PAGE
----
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JOHN AND CHARLES MOZLEY,
6, PATERNOSTER ROW ;
NEW YORK: WILLMER & ROGERS.
Art. 1.-Eugénie de Guérin. Journal et lettres publiés avec
l'assentissement de sa famille. Par G. S. Trebutien, Conservateur adjoint de la Bibliothèque de Caen. Didier,
Paris. 1863. 2. Maurice de Guérin. Journal, lettres et poèmes. Publiés par
G. S. Trebutien. Didier, Paris. 1863.
THERE is something deeply affecting in the announcement that the French Academy has accorded two grand prizes of 3,000 francs each to writings, the author of which has been fifteen years beyond the reach of human praise or blame ; indeed, which were primarily composed without a thought of their meeting any eye but that of the favourite brother for whom the occurrences and thoughts of the day were set down. Primarily, we say, for at first the brother was the sole object of the writings to which we refer, though latterly, when the diary had become a solace, though the original motive no longer existed, the following sentences occur, as if in self-excuse for the time spent
“Sometimes I say to myself, “What is, or what will be, the use of these pages ?” They were only of value to him, to Maurice, who found bis sister there. What does finding myself there signify to me? But if I find an innocent amusement there--if I find there a rest from the toils of the day—if, in order to place them there, I make up the nosegays, gathered from my wilderness, in solitude, my events and my thoughts, given me by God to teach or to strengthen me, oh, surely there can be no harm in it! And if some heir of my cell should find them and meet with some good thought, which he may relish and be the better for, if only for a moment, I should have done good. I will do it. No doubt, I dread the loss of time, that price of eternity; but is it losing it to use it for one's own soul and other people's ?'--1840. January 24th.-P. 334,
This, however, was only written when the estimation in which these journals were held by the friends to whom the brother had shown them had revealed to the author that relative value of talent in the world which experience cannot fail to make known,
NC. CXXIII. —N.S.
even to the humblest. In general, the great charm of the journal of Eugénie de Guérin is its perfect simplicity and, if we may use such an expression, its homely refinement. It is also most interesting and remarkable as an unconscious revelation of the working of the Roman Catholic system on a reflective and intellectual character.
Eugénie and Maurice de Guérin, for it is impossible to separate the brother and sister, were the children of a country gentleman of Languedoc, of historical name, originally Italian, inheriting some of the best blood in the country, numbering cardinals, knights-hospitaliers, and troubadours among his collateral ancestors, but of small means; farming his own unproductive little estate of Le Cayla, near the town of Gaillac, and living a life among his neighbours which reminds us of Madame de la Rochejacquelein's description of Vendéan manners before the Revolution; associating freely with farmers, who came to talk of their cattle in the evening, and going into the village to arrange the preliminaries of a peasant marriage. His château was a most lonely place, apparently scarcely accessible except on horseback, perched upon a steep hill and with a terrace in front, whence a slope led to a green valley through which a streamlet flowed. The house was, judging by a small print of it, of the tall slim form peculiar to everything French, and retaining so much of the old defences, that it had an extinguisher turret and none of the older windows near the ground. Within, Eugénie thus describes it :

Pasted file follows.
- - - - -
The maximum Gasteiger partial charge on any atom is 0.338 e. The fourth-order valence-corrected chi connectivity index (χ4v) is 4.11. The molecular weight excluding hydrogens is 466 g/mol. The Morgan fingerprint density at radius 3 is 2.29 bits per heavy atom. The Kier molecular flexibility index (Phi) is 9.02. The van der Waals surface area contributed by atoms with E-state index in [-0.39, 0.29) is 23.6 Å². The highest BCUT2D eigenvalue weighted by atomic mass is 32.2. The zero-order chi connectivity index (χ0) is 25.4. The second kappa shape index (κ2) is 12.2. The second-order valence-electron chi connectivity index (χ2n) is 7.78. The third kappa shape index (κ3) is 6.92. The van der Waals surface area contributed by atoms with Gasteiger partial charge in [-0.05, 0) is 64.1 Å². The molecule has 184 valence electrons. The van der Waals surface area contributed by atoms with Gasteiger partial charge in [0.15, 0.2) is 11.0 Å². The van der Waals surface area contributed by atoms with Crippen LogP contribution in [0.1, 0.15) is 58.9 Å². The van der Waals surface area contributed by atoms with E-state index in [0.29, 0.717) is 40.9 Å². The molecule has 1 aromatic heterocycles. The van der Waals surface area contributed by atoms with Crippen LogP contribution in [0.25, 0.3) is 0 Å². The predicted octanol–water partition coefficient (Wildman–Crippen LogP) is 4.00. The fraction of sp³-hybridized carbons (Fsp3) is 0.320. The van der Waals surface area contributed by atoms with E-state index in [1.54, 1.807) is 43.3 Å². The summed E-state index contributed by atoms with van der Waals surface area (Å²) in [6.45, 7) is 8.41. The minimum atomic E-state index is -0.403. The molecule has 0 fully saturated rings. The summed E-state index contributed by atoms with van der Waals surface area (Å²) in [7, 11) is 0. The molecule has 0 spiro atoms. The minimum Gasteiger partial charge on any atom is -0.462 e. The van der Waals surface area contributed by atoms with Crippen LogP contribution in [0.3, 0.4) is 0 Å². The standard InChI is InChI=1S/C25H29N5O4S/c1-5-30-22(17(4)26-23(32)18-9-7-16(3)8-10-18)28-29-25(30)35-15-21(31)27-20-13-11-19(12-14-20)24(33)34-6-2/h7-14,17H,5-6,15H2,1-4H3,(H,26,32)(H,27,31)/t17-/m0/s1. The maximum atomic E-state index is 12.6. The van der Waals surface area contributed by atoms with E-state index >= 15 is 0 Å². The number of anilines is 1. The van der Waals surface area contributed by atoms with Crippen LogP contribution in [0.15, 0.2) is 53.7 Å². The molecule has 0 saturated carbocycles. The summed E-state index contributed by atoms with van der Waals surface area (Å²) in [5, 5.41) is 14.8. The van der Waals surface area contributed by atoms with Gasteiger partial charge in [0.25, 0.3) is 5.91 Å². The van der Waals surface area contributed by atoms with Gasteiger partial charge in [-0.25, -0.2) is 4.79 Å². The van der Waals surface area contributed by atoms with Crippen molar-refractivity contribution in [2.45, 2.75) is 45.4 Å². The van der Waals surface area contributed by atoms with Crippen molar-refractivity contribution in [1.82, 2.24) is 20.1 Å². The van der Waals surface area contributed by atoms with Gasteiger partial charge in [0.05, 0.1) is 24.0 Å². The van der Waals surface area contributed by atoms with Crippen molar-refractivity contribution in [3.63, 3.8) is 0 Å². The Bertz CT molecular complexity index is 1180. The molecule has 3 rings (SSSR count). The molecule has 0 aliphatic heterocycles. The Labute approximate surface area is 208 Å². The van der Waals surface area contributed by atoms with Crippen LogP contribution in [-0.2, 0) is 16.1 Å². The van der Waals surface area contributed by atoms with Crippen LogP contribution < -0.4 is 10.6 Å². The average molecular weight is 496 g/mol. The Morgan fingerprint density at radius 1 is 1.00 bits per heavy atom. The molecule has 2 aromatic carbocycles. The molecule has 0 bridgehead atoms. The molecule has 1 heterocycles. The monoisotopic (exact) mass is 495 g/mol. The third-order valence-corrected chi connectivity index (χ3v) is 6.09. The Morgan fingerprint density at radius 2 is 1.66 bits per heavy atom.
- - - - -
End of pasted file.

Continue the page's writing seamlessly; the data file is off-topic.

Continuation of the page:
Our rooms all white, without mirrors or any trace of luxury; the diningroom with a side-board and chairs, and two windows looking towards the northern wood; the other parlour beside it, with a large wide sofa, in the middle a round table, straw chairs, an old tapestry easy chair ... two glass doors leading to the terrace.'—1840. August.-P. 399.
So lonely was this abode in winter, that the sight of a crow or the visit of a beggar was an event; but in summer it was a favourite resort of numerous relations and acquaintances living at Gaillac. The family consisted of four children, Erembert, Eugénie, Marie, and Maurice. Eugénie was born in 1805, Maurice in 1811; and when, five years later, the mother died, there remained that peculiar and beautiful inheritance of maternal love that so often links the eldest daughter of a bereaved family to the youngest and weakest member. And weak and tender Maurice evidently was to an unusual degree. The mother had left an inheritance of consumption, and the Italian and Provençal natures combining in the family, produced in two at least of its members intellects of ardent poetical fervour, lodged within tender delicate frames, sensitive to every outward influence. Clinging, affectionate, and full of sensibility, Maurice would have